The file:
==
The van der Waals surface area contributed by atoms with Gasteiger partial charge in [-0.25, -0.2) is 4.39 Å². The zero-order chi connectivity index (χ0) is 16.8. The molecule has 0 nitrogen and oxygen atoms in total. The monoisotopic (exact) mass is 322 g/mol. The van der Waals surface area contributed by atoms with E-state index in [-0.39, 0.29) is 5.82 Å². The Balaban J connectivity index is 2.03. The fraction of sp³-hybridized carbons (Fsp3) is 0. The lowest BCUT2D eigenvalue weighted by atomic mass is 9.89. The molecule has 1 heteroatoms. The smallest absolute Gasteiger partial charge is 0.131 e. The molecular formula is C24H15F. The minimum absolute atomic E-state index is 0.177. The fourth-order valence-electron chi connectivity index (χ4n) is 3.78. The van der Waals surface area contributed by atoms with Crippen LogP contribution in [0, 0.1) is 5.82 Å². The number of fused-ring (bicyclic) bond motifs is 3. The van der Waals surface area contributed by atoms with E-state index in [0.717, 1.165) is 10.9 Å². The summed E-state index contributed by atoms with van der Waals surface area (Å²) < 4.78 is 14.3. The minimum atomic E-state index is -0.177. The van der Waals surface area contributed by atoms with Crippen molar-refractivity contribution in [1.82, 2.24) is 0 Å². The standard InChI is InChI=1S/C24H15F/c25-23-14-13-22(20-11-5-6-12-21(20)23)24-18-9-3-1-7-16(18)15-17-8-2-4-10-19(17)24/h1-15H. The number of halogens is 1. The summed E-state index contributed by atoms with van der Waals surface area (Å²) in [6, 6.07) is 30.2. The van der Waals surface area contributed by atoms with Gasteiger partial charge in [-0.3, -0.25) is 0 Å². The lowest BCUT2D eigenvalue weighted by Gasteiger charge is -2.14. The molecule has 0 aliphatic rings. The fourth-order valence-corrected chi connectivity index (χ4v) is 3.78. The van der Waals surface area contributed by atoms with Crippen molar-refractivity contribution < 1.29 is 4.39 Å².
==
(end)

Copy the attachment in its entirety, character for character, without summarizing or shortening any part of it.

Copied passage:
The van der Waals surface area contributed by atoms with Gasteiger partial charge in [-0.25, -0.2) is 4.39 Å². The zero-order chi connectivity index (χ0) is 16.8. The molecule has 0 nitrogen and oxygen atoms in total. The monoisotopic (exact) mass is 322 g/mol. The van der Waals surface area contributed by atoms with E-state index in [-0.39, 0.29) is 5.82 Å². The Balaban J connectivity index is 2.03. The fraction of sp³-hybridized carbons (Fsp3) is 0. The lowest BCUT2D eigenvalue weighted by atomic mass is 9.89. The molecule has 1 heteroatoms. The smallest absolute Gasteiger partial charge is 0.131 e. The molecular formula is C24H15F. The minimum absolute atomic E-state index is 0.177. The fourth-order valence-electron chi connectivity index (χ4n) is 3.78. The van der Waals surface area contributed by atoms with Crippen LogP contribution in [0, 0.1) is 5.82 Å². The number of fused-ring (bicyclic) bond motifs is 3. The van der Waals surface area contributed by atoms with E-state index in [0.717, 1.165) is 10.9 Å². The summed E-state index contributed by atoms with van der Waals surface area (Å²) < 4.78 is 14.3. The minimum atomic E-state index is -0.177. The van der Waals surface area contributed by atoms with Crippen molar-refractivity contribution in [1.82, 2.24) is 0 Å². The standard InChI is InChI=1S/C24H15F/c25-23-14-13-22(20-11-5-6-12-21(20)23)24-18-9-3-1-7-16(18)15-17-8-2-4-10-19(17)24/h1-15H. The number of halogens is 1. The summed E-state index contributed by atoms with van der Waals surface area (Å²) in [6, 6.07) is 30.2. The van der Waals surface area contributed by atoms with Gasteiger partial charge in [-0.3, -0.25) is 0 Å². The lowest BCUT2D eigenvalue weighted by Gasteiger charge is -2.14. The molecule has 0 aliphatic rings. The fourth-order valence-corrected chi connectivity index (χ4v) is 3.78. The van der Waals surface area contributed by atoms with Crippen molar-refractivity contribution < 1.29 is 4.39 Å².